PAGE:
Cybersecurity

Linux cybersecurity mistakes businesses commonly make

Recently more and more businesses are starting to use Linux operating systems. Its users boast that this system is exceptional for security and means that Linux websites are less likely to be affected by malware, viruses, or from being hacked. However, some Linux users state having problems with the security of this operating system which poses a contradiction. Let’s be honest though, we should not blame Linux for that, but its users instead. Here are the most common mistakes they make, which can lead to security problems:

Weak passwords. First of all, businesses generally do not pay much attention to passwords, believing that it is sufficient to comply with basic security requirements when creating a password. However, that is not enough. You should use long passwords which have at least 16 characters and include symbols and ambiguous characters as well. Furthermore, it’s not recommended to use the same password on multiple accounts.

Failure of backup. The opportunity to backup your system is extremely important. Especially, after your cybersecurity has been breached. It may seem like an insignificant option that will never be used but you will never know what might happen tomorrow. Thus it is better to take cybersecurity seriously than to risk losing confidential business information. 

Ignoring software updates. You’ve probably heard it a million times that a business has to use high-end security software. But what does that have to do with updates? Well, as new technologies present themselves each day, you should not miss the opportunity to use every software’s suggested update as often they contain fixes and patches for keeping new cyberthreats out.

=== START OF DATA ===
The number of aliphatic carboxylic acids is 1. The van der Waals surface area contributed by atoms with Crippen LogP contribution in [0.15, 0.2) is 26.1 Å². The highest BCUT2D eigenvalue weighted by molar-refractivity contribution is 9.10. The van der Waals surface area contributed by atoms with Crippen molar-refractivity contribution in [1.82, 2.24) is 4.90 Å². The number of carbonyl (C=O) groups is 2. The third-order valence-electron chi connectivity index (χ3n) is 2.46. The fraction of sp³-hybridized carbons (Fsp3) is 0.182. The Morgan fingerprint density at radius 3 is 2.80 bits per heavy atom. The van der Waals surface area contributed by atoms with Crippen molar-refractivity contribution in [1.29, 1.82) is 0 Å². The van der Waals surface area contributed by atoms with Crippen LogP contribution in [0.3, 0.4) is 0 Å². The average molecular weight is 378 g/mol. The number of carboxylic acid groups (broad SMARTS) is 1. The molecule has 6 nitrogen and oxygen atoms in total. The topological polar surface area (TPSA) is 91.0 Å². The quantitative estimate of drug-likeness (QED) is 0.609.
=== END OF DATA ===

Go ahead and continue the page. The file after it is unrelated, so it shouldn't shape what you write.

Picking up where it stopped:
Using the same device at work and at home. Using the same computer or tablet for both work and personal use is not a good situation. You never know who may have access to these devices in the employees’ home. In other words, by giving your staff the ability to use the same devices both at work and at home, you’re simply risking putting the information in the hands of hackers. And they are certainly happy to take it!

Putting security into the wrong hands. You may notice that many start-ups hire an IT admin and entrust them with all their important and sensitive information that’s key to the business. However, even if you know the employee well, it’s not recommended to give all of the cybersecurity information and responsibility to one person — especially if they don’t have much experience in the field of security maintenance.

Unsafe Wi-Fi networks. Free Wi-Fi hotspots are not only liked by consumers but also by hackers as well. They create a perfect opportunity to gain access to other devices on the same network. In order to avoid this you should use a virtual private network (VPN). It routs and encrypts your data traffic and hides your IP address — protecting business data and ensuring secure connection. In short, VPN for business can be a real game-changer. 

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